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Police in Bogor Make Arrest Over Ahmadiyah Violence
Zaky Pawas, Farouk Arnaz & Arientha Primanita | October 05, 2010
Jakarta. Police have arrested an Ahmadiyah member alleged to have stabbed a teenager during last week’s attack on the minority Islamic sect in Ciampea, Bogor.
Adj. Comr. Zulkarnaen Harahap, Bogor Police’s chief of detectives, said on Monday that three other suspects, who are not members of the sect, were being sought.
The attack on Friday evening saw a mob ransack and burn down houses and a mosque in Cisalada village, home to 600 members of the Ahmadiyah — deemed a deviant sect by many mainstream Muslims.
Zulkarnaen said police had arrested a 30-year-old Ahmadi, identified only as AN, who was accused of stabbing Rendi Apriansyah, 15, during the violence.
“We are charging AN for now under Article 351 of the Criminal Code on aggravated assault, which carries a maximum prison term of five years,” Zulkarnaen told the Jakarta Globe.
Rendi, a student at a Bogor technical school, is being treated at the Bogor Indonesian Red Cross Hospital.
Zulkarnaen said that according to initial police investigations, Rendi was stabbed by AN because the teenager was pelting the Ahmadiyah mosque with stones.
He said Rendi was part of the first wave of attackers, numbering around 200, who broke the windows of At-Taufiq Mosque and set it on fire using Molotov cocktails.
A second group of attackers arrived later and looted 17 homes.
Zulkarnaen said that three other suspects, believed to have been involved in the attack on the mosque and homes, were being sought by police.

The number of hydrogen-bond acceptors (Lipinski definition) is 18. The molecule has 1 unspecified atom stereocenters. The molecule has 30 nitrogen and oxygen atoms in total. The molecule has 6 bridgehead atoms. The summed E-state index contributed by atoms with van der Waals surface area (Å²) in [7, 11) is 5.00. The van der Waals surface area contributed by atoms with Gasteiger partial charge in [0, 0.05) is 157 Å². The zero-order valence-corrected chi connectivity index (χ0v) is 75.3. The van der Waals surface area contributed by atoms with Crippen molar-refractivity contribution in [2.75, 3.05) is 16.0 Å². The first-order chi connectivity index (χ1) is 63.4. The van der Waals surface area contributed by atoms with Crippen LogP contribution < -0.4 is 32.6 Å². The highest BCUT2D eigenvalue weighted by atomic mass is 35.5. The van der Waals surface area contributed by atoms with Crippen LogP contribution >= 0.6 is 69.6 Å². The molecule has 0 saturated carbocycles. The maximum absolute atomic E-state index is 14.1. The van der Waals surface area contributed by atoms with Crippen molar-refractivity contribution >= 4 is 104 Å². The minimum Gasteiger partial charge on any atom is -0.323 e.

The attackers, believed to be residents of neighboring villages, also destroyed a kindergarten, an Islamic elementary school, a car and seven motorcycles during the violence.
“They [the suspects] were involved in the ransacking, looting and burning of the homes of the Ahmadiyah. None of them have been arrested,” Zulkarnaen said.
The four suspects were named after police questioned 20 witnesses, both members of Ahmadiyah and non-Ahmadis.
“We might still question more people. This case is not done yet,” Zulkarnaen said, adding that at least 400 police officers and soldiers had been deployed to Cisalada to prevent a repeat of the violence.
“Acting on instructions issued by West Java Police headquarters, the Ahmadis will receive protection here for an indefinite period, until things calm down,” Zulkarnaen said. Insp. Gen. Sutarman, the newly promoted Jakarta Police chief, acknowledged weaknesses in intelligence-gathering in relation to the Cisalada violence.
Sutarman, the former West Java Police chief, was promoted on Monday, replacing Comr. Gen. Timur Pradopo, who was appointed chief for security management at National Police headquarters and who was also named a candidate for National Police chief.
Sutarman, who had been appointed West Java Police chief in June, is expected to be replaced by Insp. Gen. Suparto Parni.
The Setara Institute for Peace and Democracy has criticized Sutarman’s appointment as Jakarta Police chief, pointing to what it said was his failure to address a string of attacks targeting minority religious groups in West Java.
“[Sutarman’s] track record as West Java Police chief must be considered, as there have been many cases of religious intolerance there,” said Ismail Hasani, a researcher at Setara.
Friday’s attack on the Ahmadiyah community in Bogor came just months after a similar attack on the sect in the province.
In July, Muslims and security personnel clashed with Ahmadiyah members over the closure of several mosques in Kuningan.
More recently, on Sept. 12, two Protestant church leaders in Bekasi were attacked by youths who said the leaders were not welcome in the area.
Asia Sihombing, an elder of the Batak Christian Protestant Church (HKBP) in Pondok Timur Indah, was stabbed by unknown assailants, while the Rev. Luspida Simandjuntak, a fellow leader, was beaten with a stick.
Both were taken to Mitra Keluarga Hospital in East Bekasi, where Sihombing underwent surgery and had to be monitored in the intensive care unit.